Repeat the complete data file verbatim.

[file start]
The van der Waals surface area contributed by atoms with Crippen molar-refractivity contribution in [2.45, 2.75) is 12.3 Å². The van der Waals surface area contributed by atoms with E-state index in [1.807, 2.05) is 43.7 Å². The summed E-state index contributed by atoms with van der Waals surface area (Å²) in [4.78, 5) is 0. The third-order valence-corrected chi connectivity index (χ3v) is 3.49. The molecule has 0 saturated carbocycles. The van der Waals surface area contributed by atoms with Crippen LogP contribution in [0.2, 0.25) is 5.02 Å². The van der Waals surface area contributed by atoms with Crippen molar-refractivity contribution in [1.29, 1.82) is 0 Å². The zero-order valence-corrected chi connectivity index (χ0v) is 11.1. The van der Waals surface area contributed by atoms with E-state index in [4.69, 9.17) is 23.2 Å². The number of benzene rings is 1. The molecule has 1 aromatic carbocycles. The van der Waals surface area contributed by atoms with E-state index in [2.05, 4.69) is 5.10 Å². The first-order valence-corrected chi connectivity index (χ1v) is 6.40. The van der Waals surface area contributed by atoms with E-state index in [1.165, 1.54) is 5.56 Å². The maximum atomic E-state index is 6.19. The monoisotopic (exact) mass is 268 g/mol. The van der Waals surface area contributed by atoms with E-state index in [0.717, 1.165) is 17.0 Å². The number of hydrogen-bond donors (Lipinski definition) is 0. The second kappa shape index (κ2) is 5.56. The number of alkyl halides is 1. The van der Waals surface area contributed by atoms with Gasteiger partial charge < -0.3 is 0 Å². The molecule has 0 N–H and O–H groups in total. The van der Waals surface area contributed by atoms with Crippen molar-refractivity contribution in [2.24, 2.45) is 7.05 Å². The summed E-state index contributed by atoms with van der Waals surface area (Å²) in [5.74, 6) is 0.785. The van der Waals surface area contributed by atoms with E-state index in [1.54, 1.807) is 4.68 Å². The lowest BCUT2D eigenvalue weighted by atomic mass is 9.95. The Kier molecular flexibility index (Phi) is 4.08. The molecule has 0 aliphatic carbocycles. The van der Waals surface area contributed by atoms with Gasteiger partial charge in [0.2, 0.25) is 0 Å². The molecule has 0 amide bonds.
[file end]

The van der Waals surface area contributed by atoms with Crippen molar-refractivity contribution in [2.45, 2.75) is 12.3 Å². The van der Waals surface area contributed by atoms with E-state index in [1.807, 2.05) is 43.7 Å². The summed E-state index contributed by atoms with van der Waals surface area (Å²) in [4.78, 5) is 0. The third-order valence-corrected chi connectivity index (χ3v) is 3.49. The molecule has 0 saturated carbocycles. The van der Waals surface area contributed by atoms with Crippen LogP contribution in [0.2, 0.25) is 5.02 Å². The van der Waals surface area contributed by atoms with Crippen molar-refractivity contribution in [1.29, 1.82) is 0 Å². The zero-order valence-corrected chi connectivity index (χ0v) is 11.1. The van der Waals surface area contributed by atoms with E-state index in [4.69, 9.17) is 23.2 Å². The number of benzene rings is 1. The molecule has 1 aromatic carbocycles. The van der Waals surface area contributed by atoms with E-state index in [2.05, 4.69) is 5.10 Å². The first-order valence-corrected chi connectivity index (χ1v) is 6.40. The van der Waals surface area contributed by atoms with E-state index in [1.165, 1.54) is 5.56 Å². The maximum atomic E-state index is 6.19. The monoisotopic (exact) mass is 268 g/mol. The van der Waals surface area contributed by atoms with E-state index in [0.717, 1.165) is 17.0 Å². The number of hydrogen-bond donors (Lipinski definition) is 0. The second kappa shape index (κ2) is 5.56. The number of alkyl halides is 1. The van der Waals surface area contributed by atoms with Gasteiger partial charge < -0.3 is 0 Å². The molecule has 0 N–H and O–H groups in total. The van der Waals surface area contributed by atoms with Crippen molar-refractivity contribution in [2.24, 2.45) is 7.05 Å². The summed E-state index contributed by atoms with van der Waals surface area (Å²) in [5.74, 6) is 0.785. The van der Waals surface area contributed by atoms with E-state index in [1.54, 1.807) is 4.68 Å². The lowest BCUT2D eigenvalue weighted by atomic mass is 9.95. The Kier molecular flexibility index (Phi) is 4.08. The molecule has 0 aliphatic carbocycles. The van der Waals surface area contributed by atoms with Gasteiger partial charge in [0.2, 0.25) is 0 Å². The molecule has 0 amide bonds.